Read our full round-up of the best running armbands
Best running headphones
Jabra elite active 75t: £189, Amazon
Battery life: 7.5 hours (earbuds), 28 hours (charging case)
Size: 0.9 x 0.76 x 0.6 inches
Sweatproof and waterproof: Yes
Do I need to download an app? Yes
By far our favourite, thest perform superbly during high-impact exercises and are the most comfortable pair by far. Be prepared to run, jump and burpee without any interruptions or feeling the need to readjust the earbuds – they fit snugly without the feeling of completely blocking your ears.
The noise cancelling capabilities are excellent, and if you’d rather be able to hear what’s going on around you, pressing the button on the left earbud once activates the “hear through” function that allows you to hear ambient sound with astonishing clarity. Too much clarity? Use the Jabra+ sound app to adjust how much ambient sound is allowed in.
You do have to download an app in order to use them, which might feel a bit inconvenient to start with. But once connected, using the earbuds is a breeze and the app allows you to set different audio profiles, adjust call volumes and update the earbuds whenever a new software version comes about.
The charging case is small and compact, and feels sleek. Popping the earbuds into their magnetic spaces automatically turns them off and disconnects them from your phone.
Many true wireless headphones tend to result in some uncomfortable in-ear pressure, depending on the fit and shape of your own ear. For our tester, that pressure usually means being able to hear her own breathing or the impact of her own footsteps – neither of which she wants to have to listen t
o while powering through a run. With these, that pressure is non-existent.
Read our full round-up of the best running headphones
Best fitness tracker
Withings pulse HR tracker: £89.95, Withings
Heart Rate monitor? Yes
Built-in GPS? No
Battery life: Up to 20 days
Withings makes outstanding health and fitness gadgets, from smart bathroom scales to sleep monitoring pads. This one can track over 30 different activities and the built-in heart rate monitor measures heart rate continuously during workouts. There’s also sophisticated sleep monitoring that can analyse how well you’ve slept, showing a graph with details in terms of light and deep sleep on your smartphone.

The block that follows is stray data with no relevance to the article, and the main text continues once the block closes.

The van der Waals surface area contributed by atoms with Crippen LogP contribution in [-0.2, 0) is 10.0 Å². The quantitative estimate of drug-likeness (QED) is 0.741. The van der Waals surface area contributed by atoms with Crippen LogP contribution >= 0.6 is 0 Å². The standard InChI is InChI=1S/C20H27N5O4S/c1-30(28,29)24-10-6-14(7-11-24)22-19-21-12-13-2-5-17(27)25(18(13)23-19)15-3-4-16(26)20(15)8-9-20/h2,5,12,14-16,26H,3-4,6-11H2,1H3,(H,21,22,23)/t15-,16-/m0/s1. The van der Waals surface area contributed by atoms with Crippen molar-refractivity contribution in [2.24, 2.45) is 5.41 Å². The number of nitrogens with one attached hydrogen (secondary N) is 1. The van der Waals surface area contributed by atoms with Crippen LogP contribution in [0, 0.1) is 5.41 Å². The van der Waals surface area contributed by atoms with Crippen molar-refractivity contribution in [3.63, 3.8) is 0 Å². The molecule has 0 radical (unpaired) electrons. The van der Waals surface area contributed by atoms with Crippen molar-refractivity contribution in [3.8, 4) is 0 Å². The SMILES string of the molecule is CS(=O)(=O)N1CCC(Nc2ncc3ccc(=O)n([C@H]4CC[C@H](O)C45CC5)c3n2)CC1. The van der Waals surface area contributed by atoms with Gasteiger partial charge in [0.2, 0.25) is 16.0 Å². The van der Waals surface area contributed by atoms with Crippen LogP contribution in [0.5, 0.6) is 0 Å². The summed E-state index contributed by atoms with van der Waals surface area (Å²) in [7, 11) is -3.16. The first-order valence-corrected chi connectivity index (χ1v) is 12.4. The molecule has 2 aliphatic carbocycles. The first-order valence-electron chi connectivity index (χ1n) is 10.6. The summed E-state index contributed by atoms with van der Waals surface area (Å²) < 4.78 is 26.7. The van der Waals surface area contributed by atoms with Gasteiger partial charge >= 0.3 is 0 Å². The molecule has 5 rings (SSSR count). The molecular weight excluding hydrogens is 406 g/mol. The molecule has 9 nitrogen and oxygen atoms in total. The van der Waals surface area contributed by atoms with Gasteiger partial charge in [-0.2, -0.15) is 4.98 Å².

Since it’s lightweight enough to wear in bed, it’s a great sleep companion. You can also set smart alarms, that is, the tracker will spot when you’re going from deep to light sleep and wake you at that moment when it happens just before your set alarm time. This means you are waking up at the optimum moment in your sleep cycle and, because it wakes you through vibration, your significant other can keep slumbering.
Although it doesn’t have GPS built in, if you’re running with your smartphone it can connect to that. The Withings interface on the app is clear and attractive and if you have other Withings devices, the information is collated there, too. Some basic notifications are passed from your phone to your wrist but this is primarily a health gadget.
Read our full round-up of the best fitness trackers
Best fitness skipping rope
Beast Gear beast rope pro: £14.97, Beast Gear
In our previous roundup on the best fitness skipping ropes, the beast rope came top by a country mile. This time around, we’ve turned to Beast Gear’s next generation beast rope pro – and we’re pleased to say that it is one of those rare sequels where it’s even better than the original.
Like its cousin, the beast rope pro is fast, durable and pretty nice to look at. It includes a unique double bearing system, which enables a smooth rotation, and a locking mechanism to prevent the cable from slipping, even during the fastest workouts.
The steel coated cable is ultra strong and can withstand users putting it through its paces day after day in HIIT sessions, interval training and longer aerobic workouts. We loved the smaller, lighter handles, which are hollow, and found it aided our sessions although some beginners might prefer something a little more chunky. Plus, the rope is easy to adjust and you get a nylon bag for storage. What’s not to like?